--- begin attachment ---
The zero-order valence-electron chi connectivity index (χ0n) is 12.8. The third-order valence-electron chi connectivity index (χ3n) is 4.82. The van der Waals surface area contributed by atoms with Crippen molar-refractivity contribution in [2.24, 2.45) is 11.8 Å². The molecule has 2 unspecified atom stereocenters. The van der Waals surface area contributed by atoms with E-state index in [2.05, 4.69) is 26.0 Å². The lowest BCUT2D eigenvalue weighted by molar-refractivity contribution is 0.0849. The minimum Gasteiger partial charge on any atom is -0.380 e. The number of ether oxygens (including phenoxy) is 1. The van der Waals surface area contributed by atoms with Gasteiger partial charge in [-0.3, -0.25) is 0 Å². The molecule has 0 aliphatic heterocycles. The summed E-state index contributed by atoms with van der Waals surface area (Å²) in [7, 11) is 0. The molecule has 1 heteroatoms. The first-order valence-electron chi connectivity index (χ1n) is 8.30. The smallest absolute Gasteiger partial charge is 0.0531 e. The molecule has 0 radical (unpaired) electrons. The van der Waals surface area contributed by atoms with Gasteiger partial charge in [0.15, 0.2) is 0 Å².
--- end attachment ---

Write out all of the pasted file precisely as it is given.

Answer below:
The zero-order valence-electron chi connectivity index (χ0n) is 12.8. The third-order valence-electron chi connectivity index (χ3n) is 4.82. The van der Waals surface area contributed by atoms with Crippen molar-refractivity contribution in [2.24, 2.45) is 11.8 Å². The molecule has 2 unspecified atom stereocenters. The van der Waals surface area contributed by atoms with E-state index in [2.05, 4.69) is 26.0 Å². The lowest BCUT2D eigenvalue weighted by molar-refractivity contribution is 0.0849. The minimum Gasteiger partial charge on any atom is -0.380 e. The number of ether oxygens (including phenoxy) is 1. The van der Waals surface area contributed by atoms with Gasteiger partial charge in [-0.3, -0.25) is 0 Å². The molecule has 0 aliphatic heterocycles. The summed E-state index contributed by atoms with van der Waals surface area (Å²) in [7, 11) is 0. The molecule has 1 heteroatoms. The first-order valence-electron chi connectivity index (χ1n) is 8.30. The smallest absolute Gasteiger partial charge is 0.0531 e. The molecule has 0 radical (unpaired) electrons. The van der Waals surface area contributed by atoms with Gasteiger partial charge in [0.15, 0.2) is 0 Å².